Rats find these 5 plants 'repulsive' so grow them to keep the rodents at bay

A big cluster of large, majestic bright yellow Marigold flowers in full bloom. Tagetes. Asteraceae family.
-Credit:(Image: Getty)

Rats are known to hoard food underground and burrow, causing damage to plants by digging them up and destroying their root systems. Rat droppings and urine can contaminate your soil and potentially spread disease.

While some gardeners resort to traps and poisons to eliminate these pests, this can also harm other wildlife. However, according to pest control experts at Pure Pest, certain plants can effectively deter rats.

They stated: "It turns out that a few special plants, nature's own guardians, can help keep these rodents at bay," reports the Express.

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1. Lavender.

Lavender is often praised for its beauty and therapeutic properties. However, the scent that is calming to humans and attractive to pollinators like bees and butterflies, has a completely different effect on rodents.

Rats, with their heightened sense of smell, find the intense aroma of lavender "quite overpowering".

While the plant attracts beneficial pollinators with its visual appeal, it simultaneously "warns off potential pests" like rats.

2. Mint.

Mint possesses an incredibly strong aroma. The potency of mint's scent is "overwhelming" for rats, who have a keen sense of smell.

The scent from the menthol and other compounds in mint acts as a "natural deterrent that drives them away for good from spaces where this herb thrives".

What's more, mint spreads, often covering large areas once it takes root. This means not only does it release its deterrent aroma from a single point, but it also "creates a fragrant barrier, making large sections of your garden less appealing" to rats.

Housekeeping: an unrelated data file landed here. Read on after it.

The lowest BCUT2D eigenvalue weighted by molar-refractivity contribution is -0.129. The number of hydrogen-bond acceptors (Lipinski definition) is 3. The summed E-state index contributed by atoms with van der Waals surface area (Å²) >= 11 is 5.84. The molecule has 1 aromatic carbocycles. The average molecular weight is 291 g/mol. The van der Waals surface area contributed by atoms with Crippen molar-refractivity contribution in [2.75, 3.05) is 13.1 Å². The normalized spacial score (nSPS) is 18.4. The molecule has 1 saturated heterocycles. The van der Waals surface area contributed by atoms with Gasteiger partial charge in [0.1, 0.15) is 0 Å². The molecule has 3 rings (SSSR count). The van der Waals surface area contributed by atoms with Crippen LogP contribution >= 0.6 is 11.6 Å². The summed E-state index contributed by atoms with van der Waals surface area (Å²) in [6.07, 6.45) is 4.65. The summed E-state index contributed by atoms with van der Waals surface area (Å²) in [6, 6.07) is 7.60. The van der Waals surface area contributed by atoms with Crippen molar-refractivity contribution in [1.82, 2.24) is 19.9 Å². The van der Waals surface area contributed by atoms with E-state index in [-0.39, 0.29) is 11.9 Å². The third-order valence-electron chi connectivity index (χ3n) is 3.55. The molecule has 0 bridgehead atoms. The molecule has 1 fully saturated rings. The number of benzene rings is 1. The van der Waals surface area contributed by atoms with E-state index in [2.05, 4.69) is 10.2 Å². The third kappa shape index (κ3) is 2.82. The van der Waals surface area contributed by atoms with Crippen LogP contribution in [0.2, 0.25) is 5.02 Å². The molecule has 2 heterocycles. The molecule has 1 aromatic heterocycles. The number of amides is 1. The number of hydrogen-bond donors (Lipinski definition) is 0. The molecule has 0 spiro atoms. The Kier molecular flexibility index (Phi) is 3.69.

3. Marigold.

Marigolds possess a distinctive, somewhat pungent aroma. To the human nose, it might be sharp, even a tad musky.

Rats, known for their acute sense of smell, find this odour rather "disagreeable".

The experts explained: "It's as if the marigold, in its own subtle way, sends out a fragrant caution tape, warning rats of the territory they're about to tread on. The message is clear that this might not be the best place for you."

The magic of marigolds doesn't end there as these blossoms have a reputation for "repelling various insect pests".

4. Catnip.

Beyond its reputation as a cat enticer, catnip has a valuable role in the garden, particularly in rodent management. The very scent that "intoxicates cats acts as a deterrent to rats".

To these small rodents, "the strong aroma of catnip is repulsive", making them "think twice" before venturing near areas where this herb thrives.

5. Camphor plant.

This strong scent of a camphor plant is far from therapeutic. Areas dominated by the camphor smell "become no-go zones for these rodents".

It's as if the tree has its own built-in rodent-repellent system, warding off potential burrowers and nibblers with just its natural fragrance. However, like marigolds, the deterrent properties of the camphor plant aren't limited to just rats.

Many insects, too, find the camphor aroma "uninviting".